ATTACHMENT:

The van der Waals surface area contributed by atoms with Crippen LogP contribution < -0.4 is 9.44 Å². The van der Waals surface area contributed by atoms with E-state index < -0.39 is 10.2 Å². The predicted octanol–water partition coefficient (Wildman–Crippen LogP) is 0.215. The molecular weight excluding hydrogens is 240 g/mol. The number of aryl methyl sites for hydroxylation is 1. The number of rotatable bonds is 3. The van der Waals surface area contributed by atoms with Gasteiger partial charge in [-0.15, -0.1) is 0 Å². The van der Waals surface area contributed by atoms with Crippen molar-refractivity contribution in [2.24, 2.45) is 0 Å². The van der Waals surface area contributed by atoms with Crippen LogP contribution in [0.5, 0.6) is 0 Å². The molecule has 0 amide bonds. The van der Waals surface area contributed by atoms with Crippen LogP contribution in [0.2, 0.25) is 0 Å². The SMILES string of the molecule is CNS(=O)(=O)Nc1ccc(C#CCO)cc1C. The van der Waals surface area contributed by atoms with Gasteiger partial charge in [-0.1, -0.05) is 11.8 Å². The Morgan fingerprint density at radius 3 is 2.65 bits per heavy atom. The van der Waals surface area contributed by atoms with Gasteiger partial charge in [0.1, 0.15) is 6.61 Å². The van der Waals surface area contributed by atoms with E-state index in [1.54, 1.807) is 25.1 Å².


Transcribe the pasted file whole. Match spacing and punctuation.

The van der Waals surface area contributed by atoms with Crippen LogP contribution < -0.4 is 9.44 Å². The van der Waals surface area contributed by atoms with E-state index < -0.39 is 10.2 Å². The predicted octanol–water partition coefficient (Wildman–Crippen LogP) is 0.215. The molecular weight excluding hydrogens is 240 g/mol. The number of aryl methyl sites for hydroxylation is 1. The number of rotatable bonds is 3. The van der Waals surface area contributed by atoms with Gasteiger partial charge in [-0.15, -0.1) is 0 Å². The van der Waals surface area contributed by atoms with Crippen molar-refractivity contribution in [2.24, 2.45) is 0 Å². The van der Waals surface area contributed by atoms with Crippen LogP contribution in [0.5, 0.6) is 0 Å². The molecule has 0 amide bonds. The van der Waals surface area contributed by atoms with Crippen LogP contribution in [0.2, 0.25) is 0 Å². The SMILES string of the molecule is CNS(=O)(=O)Nc1ccc(C#CCO)cc1C. The van der Waals surface area contributed by atoms with Gasteiger partial charge in [-0.1, -0.05) is 11.8 Å². The Morgan fingerprint density at radius 3 is 2.65 bits per heavy atom. The van der Waals surface area contributed by atoms with Gasteiger partial charge in [0.1, 0.15) is 6.61 Å². The van der Waals surface area contributed by atoms with E-state index in [1.54, 1.807) is 25.1 Å².